Does your organization invest in compliance, or just pay for it? This is not a rhetorical question. There’s a big difference between merely covering the expense of a program and investing in it. Investment decisions are strategic. They are based on a business case and cost/benefit analysis. Expense decisions are more tactical, and are often associated with things an organization must do to keep running – like meet a regulatory requirement so they can check the box.
If this sounds like your organization, read on for some suggestions on how to frame compliance as the strategic program it is.
Start with the knowledge that when you ask for a strategic investment, your CEO and board want to see the business case; what’s the return on the resources committed? Return can be measured in several ways, but all boil down to one of the following three areas:
- Reduce risk and protect reputation
- Improve efficiency and effectiveness
- Increase revenue
How to frame compliance’s strategic value
1. Reduced risk & reputation protection
For most compliance officers, risk reduction is the best place to start. Preventing unnecessary loss or expense is traditionally compliance’s strongest argument for investment. Address this head-on by framing your budget “ask” as it relates to reducing legal, financial and reputational risk. Hopefully you have been able to complete an ethics, compliance and reputational risk assessment to identify priorities and show how each request fits into an overall business strategy. Use benchmark data to quantify the risk (and costs avoided) wherever you can. Legal fees for employee bad behavior can run into six figures, even if successfully defended. If this doesn’t work, bring the day’s newspaper showing the damage to the latest “headlining” organization’s reputation. I guarantee you that those boards wish they had a chance to take it back and do it over. Directly address the misguided belief CCO’s often hear that “it could never happen here.”
2. Improved efficiency & effectiveness
Consider how your program saves money across the organization. Try positioning compliance in the context of how these program promote a healthy workplace culture in addition to meeting regulatory compliance requirements. This in turn could reduce the administrative overhead other departments must commit to compliance investigations, rather than conducting the core business. Find ways to shift these joint activities to a more proactive approach with shared goals, resources and responsibilities. Boards and CEOs will recognize and appreciate cross-functional partnerships as strong alignment and as creating organizational efficiencies. Having multiple functions involved adds credibility to the “ask.” How much would your organization save in administrative overhead if workplace compliance investigations were to drop by 10 percent due to better training and awareness? Finally, here again, demonstrating that your program is directly tied to a work plan developed from the above mentioned risk assessment, demonstrates priorities, efficiency and best use of resources.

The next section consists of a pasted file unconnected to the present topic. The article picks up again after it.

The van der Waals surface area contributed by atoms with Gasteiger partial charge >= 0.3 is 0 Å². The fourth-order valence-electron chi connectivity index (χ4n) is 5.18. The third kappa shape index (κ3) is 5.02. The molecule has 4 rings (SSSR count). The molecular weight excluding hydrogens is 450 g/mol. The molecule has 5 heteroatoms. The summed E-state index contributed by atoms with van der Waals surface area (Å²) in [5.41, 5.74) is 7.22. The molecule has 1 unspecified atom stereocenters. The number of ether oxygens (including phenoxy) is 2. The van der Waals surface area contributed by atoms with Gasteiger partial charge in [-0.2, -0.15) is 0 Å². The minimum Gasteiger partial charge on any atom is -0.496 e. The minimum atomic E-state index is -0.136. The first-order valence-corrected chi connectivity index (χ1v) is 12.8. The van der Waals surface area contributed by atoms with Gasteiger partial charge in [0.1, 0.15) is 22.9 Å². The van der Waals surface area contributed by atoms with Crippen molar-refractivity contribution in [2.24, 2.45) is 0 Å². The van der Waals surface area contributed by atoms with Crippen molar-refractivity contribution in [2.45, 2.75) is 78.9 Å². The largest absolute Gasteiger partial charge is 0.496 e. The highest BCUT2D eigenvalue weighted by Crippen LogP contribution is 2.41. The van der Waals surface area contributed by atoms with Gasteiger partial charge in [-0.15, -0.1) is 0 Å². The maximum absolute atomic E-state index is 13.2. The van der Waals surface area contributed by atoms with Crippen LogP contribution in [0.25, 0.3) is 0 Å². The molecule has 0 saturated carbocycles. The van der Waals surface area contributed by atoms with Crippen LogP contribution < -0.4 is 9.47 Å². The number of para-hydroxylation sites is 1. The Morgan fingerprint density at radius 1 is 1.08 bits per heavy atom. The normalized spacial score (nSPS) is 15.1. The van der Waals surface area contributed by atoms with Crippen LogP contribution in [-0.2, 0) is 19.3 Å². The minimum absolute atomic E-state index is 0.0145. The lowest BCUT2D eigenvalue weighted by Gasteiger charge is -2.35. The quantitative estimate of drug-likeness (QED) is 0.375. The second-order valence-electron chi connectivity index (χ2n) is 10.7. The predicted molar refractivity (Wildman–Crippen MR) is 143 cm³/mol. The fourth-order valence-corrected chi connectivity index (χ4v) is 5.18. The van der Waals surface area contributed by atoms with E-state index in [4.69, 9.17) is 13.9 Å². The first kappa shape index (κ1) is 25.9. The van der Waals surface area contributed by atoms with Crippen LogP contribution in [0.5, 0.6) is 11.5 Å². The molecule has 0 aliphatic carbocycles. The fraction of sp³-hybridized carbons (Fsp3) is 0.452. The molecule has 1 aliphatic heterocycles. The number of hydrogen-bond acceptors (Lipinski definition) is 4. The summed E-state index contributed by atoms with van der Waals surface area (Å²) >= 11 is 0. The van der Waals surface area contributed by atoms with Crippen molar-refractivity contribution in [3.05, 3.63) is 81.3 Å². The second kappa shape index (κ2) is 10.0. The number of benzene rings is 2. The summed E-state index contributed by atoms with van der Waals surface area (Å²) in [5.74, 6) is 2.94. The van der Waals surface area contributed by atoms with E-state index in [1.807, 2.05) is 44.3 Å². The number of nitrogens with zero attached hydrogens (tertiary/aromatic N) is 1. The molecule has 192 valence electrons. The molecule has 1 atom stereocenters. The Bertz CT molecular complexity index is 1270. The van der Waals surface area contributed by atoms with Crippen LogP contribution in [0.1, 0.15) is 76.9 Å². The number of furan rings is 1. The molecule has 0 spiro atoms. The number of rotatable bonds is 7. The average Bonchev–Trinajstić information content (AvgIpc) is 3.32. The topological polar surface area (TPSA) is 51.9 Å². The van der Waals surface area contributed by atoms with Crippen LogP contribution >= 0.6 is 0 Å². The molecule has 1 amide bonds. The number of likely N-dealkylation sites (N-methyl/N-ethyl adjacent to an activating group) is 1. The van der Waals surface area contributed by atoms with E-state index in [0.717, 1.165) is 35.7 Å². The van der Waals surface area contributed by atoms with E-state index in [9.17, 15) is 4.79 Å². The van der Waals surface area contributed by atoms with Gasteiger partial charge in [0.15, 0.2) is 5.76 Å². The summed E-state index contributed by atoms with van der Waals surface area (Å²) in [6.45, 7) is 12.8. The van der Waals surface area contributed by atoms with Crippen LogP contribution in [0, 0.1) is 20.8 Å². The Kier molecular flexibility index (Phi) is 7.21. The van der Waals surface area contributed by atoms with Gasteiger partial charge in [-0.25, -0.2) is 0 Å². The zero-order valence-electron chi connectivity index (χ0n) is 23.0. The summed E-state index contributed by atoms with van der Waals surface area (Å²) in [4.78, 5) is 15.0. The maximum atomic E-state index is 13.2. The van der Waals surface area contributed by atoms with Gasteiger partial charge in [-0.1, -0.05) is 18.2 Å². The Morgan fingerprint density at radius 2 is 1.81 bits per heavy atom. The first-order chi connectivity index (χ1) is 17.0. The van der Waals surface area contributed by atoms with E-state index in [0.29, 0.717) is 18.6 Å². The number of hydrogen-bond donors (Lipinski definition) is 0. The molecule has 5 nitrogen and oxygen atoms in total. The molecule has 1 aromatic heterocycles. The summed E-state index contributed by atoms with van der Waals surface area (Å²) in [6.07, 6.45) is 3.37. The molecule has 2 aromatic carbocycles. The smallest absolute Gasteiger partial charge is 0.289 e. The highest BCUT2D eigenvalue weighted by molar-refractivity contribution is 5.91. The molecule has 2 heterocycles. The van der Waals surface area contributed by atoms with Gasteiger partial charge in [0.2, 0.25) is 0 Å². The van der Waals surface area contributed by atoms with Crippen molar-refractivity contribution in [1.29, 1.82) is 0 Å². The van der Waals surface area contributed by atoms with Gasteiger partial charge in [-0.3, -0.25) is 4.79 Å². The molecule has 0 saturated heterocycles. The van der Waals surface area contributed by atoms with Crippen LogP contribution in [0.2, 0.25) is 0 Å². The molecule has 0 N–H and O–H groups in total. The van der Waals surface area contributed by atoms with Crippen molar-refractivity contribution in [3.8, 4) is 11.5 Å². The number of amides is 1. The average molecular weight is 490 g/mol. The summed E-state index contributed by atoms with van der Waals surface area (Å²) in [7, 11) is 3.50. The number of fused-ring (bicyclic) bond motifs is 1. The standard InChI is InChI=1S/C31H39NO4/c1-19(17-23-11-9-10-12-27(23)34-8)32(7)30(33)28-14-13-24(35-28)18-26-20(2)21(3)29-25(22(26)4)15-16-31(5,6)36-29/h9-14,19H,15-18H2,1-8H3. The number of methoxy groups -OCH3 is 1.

3. Increased revenue
The days of saying that investing in culture and compliance are just “sunk costs” are over. Estimating the revenue-generating power of a healthy, compliance-risk aware culture and strong brand protection has never been easy, but consider this: how much productivity improvement would your organization realize if a culture of respect and integrity was reinforced thorough effective compliance programs? Productivity improvement can be calculated many ways. For example, your HR department likely has estimated the cost of employee turnover and likewise knows how much it costs the company to recruit and onboard a new employee. The Legal department can demonstrate the cost of the average lawsuit/settlement. The entire compliance team, including Compliance, Audit, HR and Legal can demonstrate the cost of conducting investigations as well as the disruption that these investigations can bring to a workplace which directly impacts productivity.
Customer acquisition and retention is an often overlooked area where strategic compliance can affect revenue. Increasingly, compliance requirements are written into business contracts. Cyber security and data protection are the most visible of these at the moment but other issues can cause a customer to take their business elsewhere. A growing number of customers and clients will simply not do business with organizations that do not have robust compliance practices in place and many are assessing this prior to placing a contract. Savvy clients know that third parties can be their weakest link and are taking actions to ensure that these partnerships protect the brand.
Other parts of an organization may be spreadsheet-driven and more readily able to project ROI than compliance. But this should not dissuade you from building your case for strategic investment. As a CEO myself, I have seen what compliance can do for our employees, workplace morale, internal efficiently and the business overall. Our clients expect us to have a strong program and so do our employees. I have also seen what harm compliance lapses can inflict on an organization’s reputation, finances and workforce.
My final words of advice: Assume your CEO and board are enlightened and present to them accordingly. They will see the case for an investment in strategic compliance.
By Bob Conlin
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